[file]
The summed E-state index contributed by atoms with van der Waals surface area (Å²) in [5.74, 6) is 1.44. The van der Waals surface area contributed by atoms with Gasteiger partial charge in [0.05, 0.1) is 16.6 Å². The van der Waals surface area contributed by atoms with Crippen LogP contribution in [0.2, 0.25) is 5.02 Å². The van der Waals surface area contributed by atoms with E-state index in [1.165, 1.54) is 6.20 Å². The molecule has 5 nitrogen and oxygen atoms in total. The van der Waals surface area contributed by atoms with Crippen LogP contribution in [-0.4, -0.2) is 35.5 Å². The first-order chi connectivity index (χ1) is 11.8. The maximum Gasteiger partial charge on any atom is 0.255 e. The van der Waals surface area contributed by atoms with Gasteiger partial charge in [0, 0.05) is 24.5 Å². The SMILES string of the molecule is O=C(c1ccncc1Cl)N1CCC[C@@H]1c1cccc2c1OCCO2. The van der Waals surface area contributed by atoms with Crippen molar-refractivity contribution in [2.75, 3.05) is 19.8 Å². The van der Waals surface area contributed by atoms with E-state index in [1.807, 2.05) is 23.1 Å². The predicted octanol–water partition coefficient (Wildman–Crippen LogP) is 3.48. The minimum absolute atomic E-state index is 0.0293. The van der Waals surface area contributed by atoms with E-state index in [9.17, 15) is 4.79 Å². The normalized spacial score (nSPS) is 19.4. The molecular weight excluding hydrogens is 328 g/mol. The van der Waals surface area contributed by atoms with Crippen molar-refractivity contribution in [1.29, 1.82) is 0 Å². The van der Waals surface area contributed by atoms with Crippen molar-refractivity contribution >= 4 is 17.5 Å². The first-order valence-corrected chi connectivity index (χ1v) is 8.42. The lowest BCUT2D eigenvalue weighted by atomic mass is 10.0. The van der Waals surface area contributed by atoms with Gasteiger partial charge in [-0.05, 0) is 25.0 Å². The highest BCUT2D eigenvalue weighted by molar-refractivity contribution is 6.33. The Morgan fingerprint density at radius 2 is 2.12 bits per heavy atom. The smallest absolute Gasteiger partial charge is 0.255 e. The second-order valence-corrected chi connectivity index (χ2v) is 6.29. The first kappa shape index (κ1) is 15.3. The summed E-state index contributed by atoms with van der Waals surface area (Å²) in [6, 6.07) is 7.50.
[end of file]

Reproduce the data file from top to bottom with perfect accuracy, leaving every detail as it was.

The summed E-state index contributed by atoms with van der Waals surface area (Å²) in [5.74, 6) is 1.44. The van der Waals surface area contributed by atoms with Gasteiger partial charge in [0.05, 0.1) is 16.6 Å². The van der Waals surface area contributed by atoms with Crippen LogP contribution in [0.2, 0.25) is 5.02 Å². The van der Waals surface area contributed by atoms with E-state index in [1.165, 1.54) is 6.20 Å². The molecule has 5 nitrogen and oxygen atoms in total. The van der Waals surface area contributed by atoms with Crippen LogP contribution in [-0.4, -0.2) is 35.5 Å². The first-order chi connectivity index (χ1) is 11.8. The maximum Gasteiger partial charge on any atom is 0.255 e. The van der Waals surface area contributed by atoms with Gasteiger partial charge in [0, 0.05) is 24.5 Å². The SMILES string of the molecule is O=C(c1ccncc1Cl)N1CCC[C@@H]1c1cccc2c1OCCO2. The van der Waals surface area contributed by atoms with Crippen molar-refractivity contribution in [2.75, 3.05) is 19.8 Å². The van der Waals surface area contributed by atoms with E-state index in [1.807, 2.05) is 23.1 Å². The predicted octanol–water partition coefficient (Wildman–Crippen LogP) is 3.48. The minimum absolute atomic E-state index is 0.0293. The van der Waals surface area contributed by atoms with E-state index in [9.17, 15) is 4.79 Å². The normalized spacial score (nSPS) is 19.4. The molecular weight excluding hydrogens is 328 g/mol. The van der Waals surface area contributed by atoms with Crippen molar-refractivity contribution in [1.29, 1.82) is 0 Å². The van der Waals surface area contributed by atoms with Crippen molar-refractivity contribution >= 4 is 17.5 Å². The first-order valence-corrected chi connectivity index (χ1v) is 8.42. The lowest BCUT2D eigenvalue weighted by atomic mass is 10.0. The van der Waals surface area contributed by atoms with Gasteiger partial charge in [-0.05, 0) is 25.0 Å². The highest BCUT2D eigenvalue weighted by molar-refractivity contribution is 6.33. The Morgan fingerprint density at radius 2 is 2.12 bits per heavy atom. The smallest absolute Gasteiger partial charge is 0.255 e. The second-order valence-corrected chi connectivity index (χ2v) is 6.29. The first kappa shape index (κ1) is 15.3. The summed E-state index contributed by atoms with van der Waals surface area (Å²) in [6, 6.07) is 7.50.